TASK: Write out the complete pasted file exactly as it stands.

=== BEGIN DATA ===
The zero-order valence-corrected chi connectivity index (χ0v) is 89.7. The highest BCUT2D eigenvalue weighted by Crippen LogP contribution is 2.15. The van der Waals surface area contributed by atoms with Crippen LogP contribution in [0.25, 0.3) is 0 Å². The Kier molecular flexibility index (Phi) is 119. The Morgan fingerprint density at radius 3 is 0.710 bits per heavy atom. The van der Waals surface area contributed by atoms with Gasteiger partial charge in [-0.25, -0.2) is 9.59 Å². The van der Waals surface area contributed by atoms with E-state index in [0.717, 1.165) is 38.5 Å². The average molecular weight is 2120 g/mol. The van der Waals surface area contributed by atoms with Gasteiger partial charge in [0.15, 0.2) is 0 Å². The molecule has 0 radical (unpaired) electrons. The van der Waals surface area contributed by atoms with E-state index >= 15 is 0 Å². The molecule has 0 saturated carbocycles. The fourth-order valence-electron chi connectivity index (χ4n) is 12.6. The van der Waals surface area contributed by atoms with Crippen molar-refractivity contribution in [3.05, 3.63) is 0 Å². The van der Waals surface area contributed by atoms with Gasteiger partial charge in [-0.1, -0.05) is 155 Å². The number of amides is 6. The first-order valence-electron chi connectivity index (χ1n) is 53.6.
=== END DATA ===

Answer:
The zero-order valence-corrected chi connectivity index (χ0v) is 89.7. The highest BCUT2D eigenvalue weighted by Crippen LogP contribution is 2.15. The van der Waals surface area contributed by atoms with Crippen LogP contribution in [0.25, 0.3) is 0 Å². The Kier molecular flexibility index (Phi) is 119. The Morgan fingerprint density at radius 3 is 0.710 bits per heavy atom. The van der Waals surface area contributed by atoms with Gasteiger partial charge in [-0.25, -0.2) is 9.59 Å². The van der Waals surface area contributed by atoms with E-state index in [0.717, 1.165) is 38.5 Å². The average molecular weight is 2120 g/mol. The van der Waals surface area contributed by atoms with Gasteiger partial charge in [0.15, 0.2) is 0 Å². The molecule has 0 radical (unpaired) electrons. The van der Waals surface area contributed by atoms with E-state index >= 15 is 0 Å². The molecule has 0 saturated carbocycles. The fourth-order valence-electron chi connectivity index (χ4n) is 12.6. The van der Waals surface area contributed by atoms with Crippen molar-refractivity contribution in [3.05, 3.63) is 0 Å². The van der Waals surface area contributed by atoms with Gasteiger partial charge in [-0.1, -0.05) is 155 Å². The number of amides is 6. The first-order valence-electron chi connectivity index (χ1n) is 53.6.